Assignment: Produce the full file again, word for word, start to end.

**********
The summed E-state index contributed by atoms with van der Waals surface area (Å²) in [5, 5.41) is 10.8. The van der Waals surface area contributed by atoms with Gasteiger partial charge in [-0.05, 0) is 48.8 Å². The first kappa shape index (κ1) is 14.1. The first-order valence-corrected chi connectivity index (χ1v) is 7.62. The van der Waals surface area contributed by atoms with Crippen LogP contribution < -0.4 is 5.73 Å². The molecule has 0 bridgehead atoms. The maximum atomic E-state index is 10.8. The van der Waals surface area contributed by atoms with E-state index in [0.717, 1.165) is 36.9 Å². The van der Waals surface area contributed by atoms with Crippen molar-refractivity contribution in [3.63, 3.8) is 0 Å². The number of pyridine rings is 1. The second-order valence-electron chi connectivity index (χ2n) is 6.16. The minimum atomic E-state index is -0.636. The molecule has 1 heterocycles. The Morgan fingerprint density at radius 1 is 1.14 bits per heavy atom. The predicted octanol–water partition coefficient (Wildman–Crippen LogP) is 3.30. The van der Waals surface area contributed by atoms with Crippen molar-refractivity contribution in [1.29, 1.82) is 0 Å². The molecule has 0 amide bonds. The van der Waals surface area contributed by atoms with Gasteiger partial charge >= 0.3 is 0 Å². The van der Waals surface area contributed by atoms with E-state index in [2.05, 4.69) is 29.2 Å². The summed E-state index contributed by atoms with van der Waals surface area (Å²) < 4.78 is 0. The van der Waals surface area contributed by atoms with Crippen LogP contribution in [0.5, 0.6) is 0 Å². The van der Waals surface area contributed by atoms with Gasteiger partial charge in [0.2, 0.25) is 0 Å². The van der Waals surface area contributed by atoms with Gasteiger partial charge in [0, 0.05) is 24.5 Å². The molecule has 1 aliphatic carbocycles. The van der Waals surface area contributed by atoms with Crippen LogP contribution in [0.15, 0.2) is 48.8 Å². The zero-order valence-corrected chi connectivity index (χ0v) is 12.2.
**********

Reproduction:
The summed E-state index contributed by atoms with van der Waals surface area (Å²) in [5, 5.41) is 10.8. The van der Waals surface area contributed by atoms with Gasteiger partial charge in [-0.05, 0) is 48.8 Å². The first kappa shape index (κ1) is 14.1. The first-order valence-corrected chi connectivity index (χ1v) is 7.62. The van der Waals surface area contributed by atoms with Crippen LogP contribution < -0.4 is 5.73 Å². The molecule has 0 bridgehead atoms. The maximum atomic E-state index is 10.8. The van der Waals surface area contributed by atoms with E-state index in [0.717, 1.165) is 36.9 Å². The van der Waals surface area contributed by atoms with Crippen molar-refractivity contribution in [3.63, 3.8) is 0 Å². The number of pyridine rings is 1. The second-order valence-electron chi connectivity index (χ2n) is 6.16. The minimum atomic E-state index is -0.636. The molecule has 1 heterocycles. The Morgan fingerprint density at radius 1 is 1.14 bits per heavy atom. The predicted octanol–water partition coefficient (Wildman–Crippen LogP) is 3.30. The van der Waals surface area contributed by atoms with Crippen molar-refractivity contribution in [1.29, 1.82) is 0 Å². The molecule has 0 amide bonds. The van der Waals surface area contributed by atoms with Gasteiger partial charge >= 0.3 is 0 Å². The van der Waals surface area contributed by atoms with E-state index in [2.05, 4.69) is 29.2 Å². The summed E-state index contributed by atoms with van der Waals surface area (Å²) < 4.78 is 0. The van der Waals surface area contributed by atoms with Crippen LogP contribution in [0.5, 0.6) is 0 Å². The van der Waals surface area contributed by atoms with Gasteiger partial charge in [0.2, 0.25) is 0 Å². The van der Waals surface area contributed by atoms with Gasteiger partial charge in [0, 0.05) is 24.5 Å². The molecule has 1 aliphatic carbocycles. The van der Waals surface area contributed by atoms with Crippen LogP contribution in [0.15, 0.2) is 48.8 Å². The zero-order valence-corrected chi connectivity index (χ0v) is 12.2.